Perhaps one of the most remarkable characteristics of Theodore Roosevelt ‘s presidency was his conviction that the president, by virtue of his election by the nation, was the representative figure of the American people, as opposed to Congress. Accordingly, Roosevelt believed that he could act in any manner that benefitted the needs of the nation, unless specifically and explicitly prohibited by the Constitution. In his own words, Roosevelt claimed, “I did not usurp power, but I did greatly broaden the use of executive power.”

“Baby, Kiss Papa Good-By”: This political cartoon satirizes the expectation that Roosevelt would hand his policies over to the incoming president, William Howard Taft, his handpicked successor.

With his “big stick diplomacy” efforts in Latin America, as well as his efforts to expand the regulatory power of the federal government in domestic matters, Roosevelt set a new precedent for his twentieth-century political successors. Some of Roosevelt’s most noteworthy legislative achievements—such as the Pure Food and Drug Act, the Hepburn Act, the Elkins Act, and his conservation laws—embody this concept of the executive branch as an expansive source of regulatory powers for the “good” of the nation. As some scholars have considered, Roosevelt’s domestic policies, taken together, paved the way for the 1930s New Deal legislation as well as for the modern regulatory state and centralized national authority with expansive political power.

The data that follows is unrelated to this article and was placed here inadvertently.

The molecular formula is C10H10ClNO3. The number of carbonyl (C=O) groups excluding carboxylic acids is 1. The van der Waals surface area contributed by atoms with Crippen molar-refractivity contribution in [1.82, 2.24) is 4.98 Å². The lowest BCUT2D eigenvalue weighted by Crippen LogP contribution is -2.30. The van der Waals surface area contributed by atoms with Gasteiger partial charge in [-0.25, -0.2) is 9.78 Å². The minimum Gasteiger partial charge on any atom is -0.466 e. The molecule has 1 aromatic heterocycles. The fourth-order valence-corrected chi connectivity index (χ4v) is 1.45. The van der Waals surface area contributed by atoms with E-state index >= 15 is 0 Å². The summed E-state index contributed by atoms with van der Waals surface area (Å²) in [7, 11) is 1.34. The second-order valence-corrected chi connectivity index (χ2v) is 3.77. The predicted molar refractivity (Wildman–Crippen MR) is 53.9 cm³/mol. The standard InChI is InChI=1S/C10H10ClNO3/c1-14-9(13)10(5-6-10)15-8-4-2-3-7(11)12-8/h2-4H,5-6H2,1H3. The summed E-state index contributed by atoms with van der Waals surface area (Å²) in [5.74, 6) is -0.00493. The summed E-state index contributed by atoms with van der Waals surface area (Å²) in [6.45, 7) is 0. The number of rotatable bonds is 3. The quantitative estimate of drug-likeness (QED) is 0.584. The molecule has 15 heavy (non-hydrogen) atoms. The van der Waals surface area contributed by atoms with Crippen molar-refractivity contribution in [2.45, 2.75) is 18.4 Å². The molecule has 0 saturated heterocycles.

Despite Roosevelt’s widespread popularity, many contemporaries resented his policies as encroachments on state power and local authority and accused him of concentrating all real political authority in Washington and replacing municipal and state structures with bureaucratic commissions and departments. Roosevelt, on the other hand, as a Progressive, remained committed to a belief in political efficiency and elimination of unnecessary waste and structures. To that end, by concentrating power in the executive and broadening the scope of federal regulatory power, Roosevelt was arguably attempting to create a modernized, Progressive United States that functioned seamlessly and in the better interests of the nation as a whole, rather than for local political authorities and wealthy interests.


Later years